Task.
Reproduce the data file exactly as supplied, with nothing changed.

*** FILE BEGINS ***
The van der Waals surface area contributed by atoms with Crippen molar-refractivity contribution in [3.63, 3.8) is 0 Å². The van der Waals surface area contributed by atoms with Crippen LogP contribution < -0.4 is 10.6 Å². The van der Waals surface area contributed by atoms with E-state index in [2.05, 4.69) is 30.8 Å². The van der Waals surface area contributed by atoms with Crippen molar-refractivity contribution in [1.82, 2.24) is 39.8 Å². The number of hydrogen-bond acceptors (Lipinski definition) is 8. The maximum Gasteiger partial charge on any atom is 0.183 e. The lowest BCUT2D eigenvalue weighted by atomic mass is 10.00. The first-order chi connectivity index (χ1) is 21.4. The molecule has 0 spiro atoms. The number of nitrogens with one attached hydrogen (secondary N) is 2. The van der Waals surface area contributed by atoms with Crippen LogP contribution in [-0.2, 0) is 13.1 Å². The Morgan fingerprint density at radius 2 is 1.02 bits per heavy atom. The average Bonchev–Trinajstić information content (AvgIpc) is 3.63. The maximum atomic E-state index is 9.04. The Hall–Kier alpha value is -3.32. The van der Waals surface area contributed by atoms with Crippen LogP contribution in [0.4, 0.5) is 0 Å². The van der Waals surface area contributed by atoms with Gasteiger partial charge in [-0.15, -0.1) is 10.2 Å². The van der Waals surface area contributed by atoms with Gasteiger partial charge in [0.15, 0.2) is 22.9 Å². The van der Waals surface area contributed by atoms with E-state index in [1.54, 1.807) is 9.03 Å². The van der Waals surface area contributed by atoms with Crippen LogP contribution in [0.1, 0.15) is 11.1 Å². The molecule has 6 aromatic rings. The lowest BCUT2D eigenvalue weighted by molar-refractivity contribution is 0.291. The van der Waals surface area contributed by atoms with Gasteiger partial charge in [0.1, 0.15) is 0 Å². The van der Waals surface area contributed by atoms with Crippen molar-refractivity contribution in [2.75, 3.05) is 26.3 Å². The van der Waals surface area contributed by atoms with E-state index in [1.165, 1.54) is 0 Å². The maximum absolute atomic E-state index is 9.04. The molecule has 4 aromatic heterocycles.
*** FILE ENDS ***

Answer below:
The van der Waals surface area contributed by atoms with Crippen molar-refractivity contribution in [3.63, 3.8) is 0 Å². The van der Waals surface area contributed by atoms with Crippen LogP contribution < -0.4 is 10.6 Å². The van der Waals surface area contributed by atoms with E-state index in [2.05, 4.69) is 30.8 Å². The van der Waals surface area contributed by atoms with Crippen molar-refractivity contribution in [1.82, 2.24) is 39.8 Å². The number of hydrogen-bond acceptors (Lipinski definition) is 8. The maximum Gasteiger partial charge on any atom is 0.183 e. The lowest BCUT2D eigenvalue weighted by atomic mass is 10.00. The first-order chi connectivity index (χ1) is 21.4. The molecule has 0 spiro atoms. The number of nitrogens with one attached hydrogen (secondary N) is 2. The van der Waals surface area contributed by atoms with Crippen LogP contribution in [-0.2, 0) is 13.1 Å². The Morgan fingerprint density at radius 2 is 1.02 bits per heavy atom. The average Bonchev–Trinajstić information content (AvgIpc) is 3.63. The maximum atomic E-state index is 9.04. The Hall–Kier alpha value is -3.32. The van der Waals surface area contributed by atoms with Crippen LogP contribution in [0.4, 0.5) is 0 Å². The van der Waals surface area contributed by atoms with Gasteiger partial charge in [-0.15, -0.1) is 10.2 Å². The van der Waals surface area contributed by atoms with Gasteiger partial charge in [0.15, 0.2) is 22.9 Å². The van der Waals surface area contributed by atoms with E-state index in [1.54, 1.807) is 9.03 Å². The van der Waals surface area contributed by atoms with Crippen LogP contribution in [0.1, 0.15) is 11.1 Å². The molecule has 6 aromatic rings. The lowest BCUT2D eigenvalue weighted by molar-refractivity contribution is 0.291. The van der Waals surface area contributed by atoms with Gasteiger partial charge in [0.1, 0.15) is 0 Å². The van der Waals surface area contributed by atoms with Crippen molar-refractivity contribution in [2.75, 3.05) is 26.3 Å². The van der Waals surface area contributed by atoms with E-state index in [1.165, 1.54) is 0 Å². The maximum absolute atomic E-state index is 9.04. The molecule has 4 aromatic heterocycles.